The negative effects of standardisation can also be observed in its practical requirements. The case of masks, imposed as mandatory in some Italian regions, is in this sense exemplary. The World Health Organization argued for their use by the sick to avoid spreading the virus and as indispensable tools for health care workers; but called for caution with respect to generalized use, stressing a lack of scientific evidence that masks are able to help a healthy person avoid infection. The WHO therefore called for caution with regard to their indiscriminate and standardised use, not least of all because of the (dangerous) sense of security that mask use might induce in people wearing them. The WHO's argument is contextual: it specifies under what conditions they are useful or unnecessary or even harmful. Clearly this is much more difficult to communicate to a wider audience, especially when this function is delegated to the mass media. However, it is a scientific, articulated, and systemic discourse that takes the complexity of the processes in place into account.

Unfortunately, the scientific approach to complexity is not as easily communicated to a wide audience as standardised measures are. Moreover, reductionist policies, which are not based on systemic criteria, do not take the non-virological and health consequences (in the short and medium term) of actions into account. For example, the environmental pollution caused by using masks produced with materials that are not recyclable or difficult to dispose of, could have a strong ecological impact (in China, 200 million masks are already produced every day, and there are reports of used masks being found on the beaches of Hong Kong and Soko Island). Similarly, the risks of mortality linked to the consequences of a sedentary lifestyle (such as an increase in obesity and heart disease), the likely increase in mental illness, as well as psychiatric damage caused by loneliness and isolation anxiety [7], stress and insomnia, as well as the impossibility of continuing therapies that require a certain constancy, not to mention the risks associated with forced cohabitation in family situations marked by violence, particularly gender-based violence [8], are all examples here.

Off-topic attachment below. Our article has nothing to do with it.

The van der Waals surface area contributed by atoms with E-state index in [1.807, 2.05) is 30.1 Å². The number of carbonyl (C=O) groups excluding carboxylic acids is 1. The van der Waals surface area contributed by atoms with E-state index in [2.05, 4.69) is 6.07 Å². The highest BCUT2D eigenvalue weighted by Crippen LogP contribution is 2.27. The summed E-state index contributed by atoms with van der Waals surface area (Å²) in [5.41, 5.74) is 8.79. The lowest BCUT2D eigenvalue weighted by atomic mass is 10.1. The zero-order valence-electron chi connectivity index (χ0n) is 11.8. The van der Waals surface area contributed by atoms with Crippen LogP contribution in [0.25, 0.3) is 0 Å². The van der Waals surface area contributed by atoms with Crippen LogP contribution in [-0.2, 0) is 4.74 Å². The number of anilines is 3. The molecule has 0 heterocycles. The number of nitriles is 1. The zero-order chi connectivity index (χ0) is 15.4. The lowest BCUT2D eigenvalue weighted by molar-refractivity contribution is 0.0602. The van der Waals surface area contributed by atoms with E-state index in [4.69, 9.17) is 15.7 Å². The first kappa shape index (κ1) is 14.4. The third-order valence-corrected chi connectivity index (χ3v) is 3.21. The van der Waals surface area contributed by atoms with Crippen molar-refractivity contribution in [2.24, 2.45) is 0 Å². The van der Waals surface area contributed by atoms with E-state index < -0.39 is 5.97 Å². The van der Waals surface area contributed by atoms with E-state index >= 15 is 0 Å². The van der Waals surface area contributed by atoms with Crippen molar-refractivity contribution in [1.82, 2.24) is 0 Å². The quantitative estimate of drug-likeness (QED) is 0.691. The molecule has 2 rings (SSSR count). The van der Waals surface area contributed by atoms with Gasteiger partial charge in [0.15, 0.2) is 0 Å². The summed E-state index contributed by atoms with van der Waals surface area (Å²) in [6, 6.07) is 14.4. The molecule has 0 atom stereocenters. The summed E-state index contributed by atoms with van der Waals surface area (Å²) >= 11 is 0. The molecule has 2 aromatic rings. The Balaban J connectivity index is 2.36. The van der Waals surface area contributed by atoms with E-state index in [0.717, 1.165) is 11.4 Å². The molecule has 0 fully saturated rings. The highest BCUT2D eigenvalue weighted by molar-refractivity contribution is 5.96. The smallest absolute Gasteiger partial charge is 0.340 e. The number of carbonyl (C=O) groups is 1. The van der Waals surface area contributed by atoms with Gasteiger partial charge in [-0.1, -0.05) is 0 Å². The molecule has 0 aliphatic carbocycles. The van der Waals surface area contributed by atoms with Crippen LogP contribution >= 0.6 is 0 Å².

The recent establishment of a task force for a “second phase” (i.e. the gradual return to social and productive life), mainly composed of experts “in economic and social matters” (with the presence of a sociologist of work) who are to engage dialogue with the already existing scientific technical committee, might represent an important tool for contrasting the reductionist and standardized approach adopted thus far. This is what many of us expect.


[1] Epstein, Steven. 1996. Impure Science: AIDS, Activism, and the Politics of Knowledge. Berkeley: University of California Press.
[2] Furedi, Frank (1997). Culture of Fear. Risk Taking and the Morality of Low Expectation. London: Continuum, 1997.
[3] Glassner, Barry (1999). The Culture of Fear: Why Americans Are Afraid of the Wrong Things. New York: Basic Books.
[4] Foster, Gwendolyn Audrey. 2014. Hoarders, Doomsday Preppers, and the Culture of Apocalypse. New York, New York: Palgrave Macmillan.
[5] Burnett, Richard, et al. 2018. “Global Estimates of Mortality Associated with Long-Term Exposure to Outdoor Fine Particulate Matter.” Proceedings of the National Academy of Sciences 115 (38): 9592–97.
[6] Nacoti, Mirco, et al. 2020. “At the Epicenter of the Covid-19 Pandemic and Humanitarian Crises in Italy: Changing Perspectives on Preparation and Mitigation.” NEJM Catalyst Innovations in Care Delivery 1 (2).
[7] Brooks, Samantha et al. 2020. “The Psychological Impact of Quarantine and How to Reduce It: Rapid Review of the Evidence.” The Lancet 395 (10227): 912–20.
[8] Erbaş, Merve. 2020. “‘StayAtHome’ vs. the Protection of Women against Domestic Violence in the Outbreak of COVID- 19.” European Law & Gender. April 7, 2020.